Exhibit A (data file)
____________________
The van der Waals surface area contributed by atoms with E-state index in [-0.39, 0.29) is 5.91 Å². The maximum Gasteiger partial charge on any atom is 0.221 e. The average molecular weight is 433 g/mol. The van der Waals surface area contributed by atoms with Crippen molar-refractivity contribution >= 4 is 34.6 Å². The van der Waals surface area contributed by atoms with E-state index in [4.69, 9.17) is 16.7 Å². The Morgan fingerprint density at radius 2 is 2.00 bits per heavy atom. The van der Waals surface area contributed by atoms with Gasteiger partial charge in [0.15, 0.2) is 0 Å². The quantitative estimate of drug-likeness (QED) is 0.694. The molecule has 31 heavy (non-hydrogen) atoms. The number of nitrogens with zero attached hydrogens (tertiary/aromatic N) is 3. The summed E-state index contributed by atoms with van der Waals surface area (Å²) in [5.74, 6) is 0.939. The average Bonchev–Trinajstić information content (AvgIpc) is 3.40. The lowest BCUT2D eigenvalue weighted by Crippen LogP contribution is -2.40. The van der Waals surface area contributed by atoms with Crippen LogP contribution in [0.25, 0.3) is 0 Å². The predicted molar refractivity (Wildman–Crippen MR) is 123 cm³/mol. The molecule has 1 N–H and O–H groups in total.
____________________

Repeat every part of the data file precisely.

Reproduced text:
The van der Waals surface area contributed by atoms with E-state index in [-0.39, 0.29) is 5.91 Å². The maximum Gasteiger partial charge on any atom is 0.221 e. The average molecular weight is 433 g/mol. The van der Waals surface area contributed by atoms with Crippen molar-refractivity contribution >= 4 is 34.6 Å². The van der Waals surface area contributed by atoms with E-state index in [4.69, 9.17) is 16.7 Å². The Morgan fingerprint density at radius 2 is 2.00 bits per heavy atom. The van der Waals surface area contributed by atoms with Gasteiger partial charge in [0.15, 0.2) is 0 Å². The quantitative estimate of drug-likeness (QED) is 0.694. The molecule has 31 heavy (non-hydrogen) atoms. The number of nitrogens with zero attached hydrogens (tertiary/aromatic N) is 3. The summed E-state index contributed by atoms with van der Waals surface area (Å²) in [5.74, 6) is 0.939. The average Bonchev–Trinajstić information content (AvgIpc) is 3.40. The lowest BCUT2D eigenvalue weighted by Crippen LogP contribution is -2.40. The van der Waals surface area contributed by atoms with Crippen LogP contribution in [0.25, 0.3) is 0 Å². The predicted molar refractivity (Wildman–Crippen MR) is 123 cm³/mol. The molecule has 1 N–H and O–H groups in total.